For Workshop Information click here.
(pdf file format)


Chic, the Pottery Poet, uses 12 glaze chemistry poems that rhyme throughout the presentation, making it easier to remember it all! Email to get a free copy of the new "Poem of the Month".

To order learning aids or register for workshops, contact:

 
In the introductory DVD, “What Makes A Glaze?”
you will discover:

 
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the 3 components of a glaze.
how their ratios affect 5 important factors.
the 10 fluxing oxides and where to find them.
which ingredient can substitute for another.
how to analyze a glaze recipe to gain information.
where to begin to create the glaze that you desire.
how glaze calculation software helps you understand the difference between the recipe %, the weight % and the unity formula.
   

 

 
The Glaze Basics learning aids:
 
• Poems To receive the Poem of the Month, sent request to:
Free
• DVD "What Makes A Glaze?" (1 Hour) $30
• Poster Glaze Ingredients and Their Oxides
Laminated, Student size 11 x 17
Laminated, Classroom size 17 x 22

$15
$25
• Book Glaze Basics Workbook for Beginners
(still in development)
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Finally, a glaze education program designed specifically for beginners! In addition, those who have already been mixing glazes will gain a greater understanding of glaze terminology and basic concepts.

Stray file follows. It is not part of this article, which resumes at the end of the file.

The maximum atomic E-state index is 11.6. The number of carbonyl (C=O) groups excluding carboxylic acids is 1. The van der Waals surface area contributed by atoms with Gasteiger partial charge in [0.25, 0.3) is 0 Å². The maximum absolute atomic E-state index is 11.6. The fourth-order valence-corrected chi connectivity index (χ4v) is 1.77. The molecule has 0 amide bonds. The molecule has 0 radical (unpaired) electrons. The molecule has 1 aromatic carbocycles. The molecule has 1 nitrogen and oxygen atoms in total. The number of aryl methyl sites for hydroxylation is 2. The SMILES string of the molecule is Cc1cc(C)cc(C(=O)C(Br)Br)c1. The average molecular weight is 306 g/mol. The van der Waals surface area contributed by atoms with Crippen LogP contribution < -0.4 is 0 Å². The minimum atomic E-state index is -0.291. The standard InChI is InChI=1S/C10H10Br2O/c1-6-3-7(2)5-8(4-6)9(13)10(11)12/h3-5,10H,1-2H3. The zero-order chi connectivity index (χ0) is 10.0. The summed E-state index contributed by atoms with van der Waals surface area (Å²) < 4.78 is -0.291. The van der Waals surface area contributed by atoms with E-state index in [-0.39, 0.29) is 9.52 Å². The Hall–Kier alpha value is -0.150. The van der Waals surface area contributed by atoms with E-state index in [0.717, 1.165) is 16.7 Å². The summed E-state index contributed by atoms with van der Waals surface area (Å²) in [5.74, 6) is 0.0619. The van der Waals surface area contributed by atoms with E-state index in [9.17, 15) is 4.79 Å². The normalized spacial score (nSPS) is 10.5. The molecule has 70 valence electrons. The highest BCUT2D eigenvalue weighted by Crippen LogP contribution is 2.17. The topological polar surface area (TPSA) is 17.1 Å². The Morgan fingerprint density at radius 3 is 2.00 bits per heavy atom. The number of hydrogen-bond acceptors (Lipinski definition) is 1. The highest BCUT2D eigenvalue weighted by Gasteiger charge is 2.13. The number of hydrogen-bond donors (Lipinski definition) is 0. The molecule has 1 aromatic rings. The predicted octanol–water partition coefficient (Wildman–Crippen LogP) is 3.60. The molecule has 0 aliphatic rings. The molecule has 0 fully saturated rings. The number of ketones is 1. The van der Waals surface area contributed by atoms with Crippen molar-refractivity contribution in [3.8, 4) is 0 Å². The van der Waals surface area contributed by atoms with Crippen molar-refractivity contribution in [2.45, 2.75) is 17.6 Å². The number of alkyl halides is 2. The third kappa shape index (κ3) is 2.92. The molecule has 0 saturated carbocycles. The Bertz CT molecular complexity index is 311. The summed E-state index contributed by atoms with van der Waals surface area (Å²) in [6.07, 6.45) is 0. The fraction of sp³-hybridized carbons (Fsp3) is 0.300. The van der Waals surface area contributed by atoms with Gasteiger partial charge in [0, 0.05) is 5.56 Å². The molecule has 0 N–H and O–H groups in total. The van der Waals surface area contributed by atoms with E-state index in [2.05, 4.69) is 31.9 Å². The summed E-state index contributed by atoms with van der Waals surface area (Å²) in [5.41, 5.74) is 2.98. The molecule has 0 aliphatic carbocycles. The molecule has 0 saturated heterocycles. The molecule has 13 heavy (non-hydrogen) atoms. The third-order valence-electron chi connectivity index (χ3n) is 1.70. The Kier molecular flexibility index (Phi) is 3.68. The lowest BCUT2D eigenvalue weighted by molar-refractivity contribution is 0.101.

Chic Lotz
, a potter for 30 years and former school teacher, has organized all of the glaze ingredients into a color coded chart. As she builds the chart step-by-step, she explains how varying the ratios of 3 major components can affect the firing temperature, glaze fit, glaze surface, color and stability.

The completed chart shows you the overall "big picture" of ingredient relationships and how they can be used together to create glazes with the characteristics that you desire. She explains the basics about glazes...... without using math!

The entire program uses a variety of teaching techniques to make it fun and easier to discover "What Makes A Glaze".
 

 

 

When silica melts
it makes a glass.
"So what makes a glaze?"
you might ask.

Silica melts near
3000 degrees,
firing a kiln that hot
won't be a breeze.

So add a little flux
and you will see
that silica melts sooner
and happy you'll be!

But molten silica
when it is hot
runs down the sides
and off of your pot!

So if you want
that silica to stick,
alumina is the one
that you should pick.

 
Alumina bonds
silica to clay -
"Very important!"
most potters will say.

Silica plus alumina,
add in some flux,
getting the right ratio
is really the crux.

Silica makes glass,
alumina helps bond,
flux is a melter,
of these we are fond.

These three things
will make a good glaze,
get the right ratio
and you'll be amazed!

Chic Lotz
www.PotteryPoet.com